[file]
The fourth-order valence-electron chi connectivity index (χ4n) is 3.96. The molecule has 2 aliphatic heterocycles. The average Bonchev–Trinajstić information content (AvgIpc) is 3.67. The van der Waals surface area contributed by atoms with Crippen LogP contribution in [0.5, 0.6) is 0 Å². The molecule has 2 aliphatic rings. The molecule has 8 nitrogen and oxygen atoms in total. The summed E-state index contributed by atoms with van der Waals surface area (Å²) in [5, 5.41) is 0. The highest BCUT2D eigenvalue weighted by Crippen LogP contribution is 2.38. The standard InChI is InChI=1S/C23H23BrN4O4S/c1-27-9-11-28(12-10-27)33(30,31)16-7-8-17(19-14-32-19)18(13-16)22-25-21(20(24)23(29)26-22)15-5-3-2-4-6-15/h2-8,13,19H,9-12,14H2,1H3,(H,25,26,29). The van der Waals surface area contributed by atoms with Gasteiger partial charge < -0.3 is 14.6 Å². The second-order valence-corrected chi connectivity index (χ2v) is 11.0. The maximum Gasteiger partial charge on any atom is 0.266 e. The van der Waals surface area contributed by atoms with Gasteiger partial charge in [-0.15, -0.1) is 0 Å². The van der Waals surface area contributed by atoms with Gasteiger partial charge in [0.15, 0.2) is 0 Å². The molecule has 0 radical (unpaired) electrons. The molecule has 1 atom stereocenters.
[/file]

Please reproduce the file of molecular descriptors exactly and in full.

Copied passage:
The fourth-order valence-electron chi connectivity index (χ4n) is 3.96. The molecule has 2 aliphatic heterocycles. The average Bonchev–Trinajstić information content (AvgIpc) is 3.67. The van der Waals surface area contributed by atoms with Crippen LogP contribution in [0.5, 0.6) is 0 Å². The molecule has 2 aliphatic rings. The molecule has 8 nitrogen and oxygen atoms in total. The summed E-state index contributed by atoms with van der Waals surface area (Å²) in [5, 5.41) is 0. The highest BCUT2D eigenvalue weighted by Crippen LogP contribution is 2.38. The standard InChI is InChI=1S/C23H23BrN4O4S/c1-27-9-11-28(12-10-27)33(30,31)16-7-8-17(19-14-32-19)18(13-16)22-25-21(20(24)23(29)26-22)15-5-3-2-4-6-15/h2-8,13,19H,9-12,14H2,1H3,(H,25,26,29). The van der Waals surface area contributed by atoms with Gasteiger partial charge < -0.3 is 14.6 Å². The second-order valence-corrected chi connectivity index (χ2v) is 11.0. The maximum Gasteiger partial charge on any atom is 0.266 e. The van der Waals surface area contributed by atoms with Gasteiger partial charge in [-0.15, -0.1) is 0 Å². The van der Waals surface area contributed by atoms with Gasteiger partial charge in [0.15, 0.2) is 0 Å². The molecule has 0 radical (unpaired) electrons. The molecule has 1 atom stereocenters.